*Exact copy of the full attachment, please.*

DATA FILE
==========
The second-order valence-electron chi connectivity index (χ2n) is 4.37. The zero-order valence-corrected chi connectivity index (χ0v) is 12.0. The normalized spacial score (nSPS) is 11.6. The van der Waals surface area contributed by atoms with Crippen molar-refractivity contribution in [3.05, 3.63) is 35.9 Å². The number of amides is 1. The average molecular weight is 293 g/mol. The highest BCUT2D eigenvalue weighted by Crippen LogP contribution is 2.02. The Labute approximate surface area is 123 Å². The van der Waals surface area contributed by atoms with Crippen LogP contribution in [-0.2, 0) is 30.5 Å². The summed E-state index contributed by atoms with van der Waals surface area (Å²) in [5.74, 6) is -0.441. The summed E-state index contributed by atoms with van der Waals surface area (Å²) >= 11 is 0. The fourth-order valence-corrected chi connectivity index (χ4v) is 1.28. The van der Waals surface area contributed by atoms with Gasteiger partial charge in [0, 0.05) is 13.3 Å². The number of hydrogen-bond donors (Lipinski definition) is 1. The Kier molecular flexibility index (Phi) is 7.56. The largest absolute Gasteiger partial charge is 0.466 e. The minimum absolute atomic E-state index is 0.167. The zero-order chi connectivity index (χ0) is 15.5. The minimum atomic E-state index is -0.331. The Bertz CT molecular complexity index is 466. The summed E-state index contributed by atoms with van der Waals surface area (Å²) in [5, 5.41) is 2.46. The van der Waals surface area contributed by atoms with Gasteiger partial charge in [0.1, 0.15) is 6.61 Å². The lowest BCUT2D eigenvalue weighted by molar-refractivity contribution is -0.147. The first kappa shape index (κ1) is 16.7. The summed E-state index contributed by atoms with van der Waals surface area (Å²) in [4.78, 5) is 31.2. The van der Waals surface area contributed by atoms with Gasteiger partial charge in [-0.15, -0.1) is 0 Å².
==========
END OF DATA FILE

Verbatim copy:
The second-order valence-electron chi connectivity index (χ2n) is 4.37. The zero-order valence-corrected chi connectivity index (χ0v) is 12.0. The normalized spacial score (nSPS) is 11.6. The van der Waals surface area contributed by atoms with Crippen molar-refractivity contribution in [3.05, 3.63) is 35.9 Å². The number of amides is 1. The average molecular weight is 293 g/mol. The highest BCUT2D eigenvalue weighted by Crippen LogP contribution is 2.02. The Labute approximate surface area is 123 Å². The van der Waals surface area contributed by atoms with Crippen LogP contribution in [-0.2, 0) is 30.5 Å². The summed E-state index contributed by atoms with van der Waals surface area (Å²) in [5.74, 6) is -0.441. The summed E-state index contributed by atoms with van der Waals surface area (Å²) >= 11 is 0. The fourth-order valence-corrected chi connectivity index (χ4v) is 1.28. The van der Waals surface area contributed by atoms with Gasteiger partial charge in [0, 0.05) is 13.3 Å². The number of hydrogen-bond donors (Lipinski definition) is 1. The Kier molecular flexibility index (Phi) is 7.56. The largest absolute Gasteiger partial charge is 0.466 e. The minimum absolute atomic E-state index is 0.167. The zero-order chi connectivity index (χ0) is 15.5. The minimum atomic E-state index is -0.331. The Bertz CT molecular complexity index is 466. The summed E-state index contributed by atoms with van der Waals surface area (Å²) in [5, 5.41) is 2.46. The van der Waals surface area contributed by atoms with Gasteiger partial charge in [0.1, 0.15) is 6.61 Å². The lowest BCUT2D eigenvalue weighted by molar-refractivity contribution is -0.147. The first kappa shape index (κ1) is 16.7. The summed E-state index contributed by atoms with van der Waals surface area (Å²) in [4.78, 5) is 31.2. The van der Waals surface area contributed by atoms with Gasteiger partial charge in [-0.15, -0.1) is 0 Å².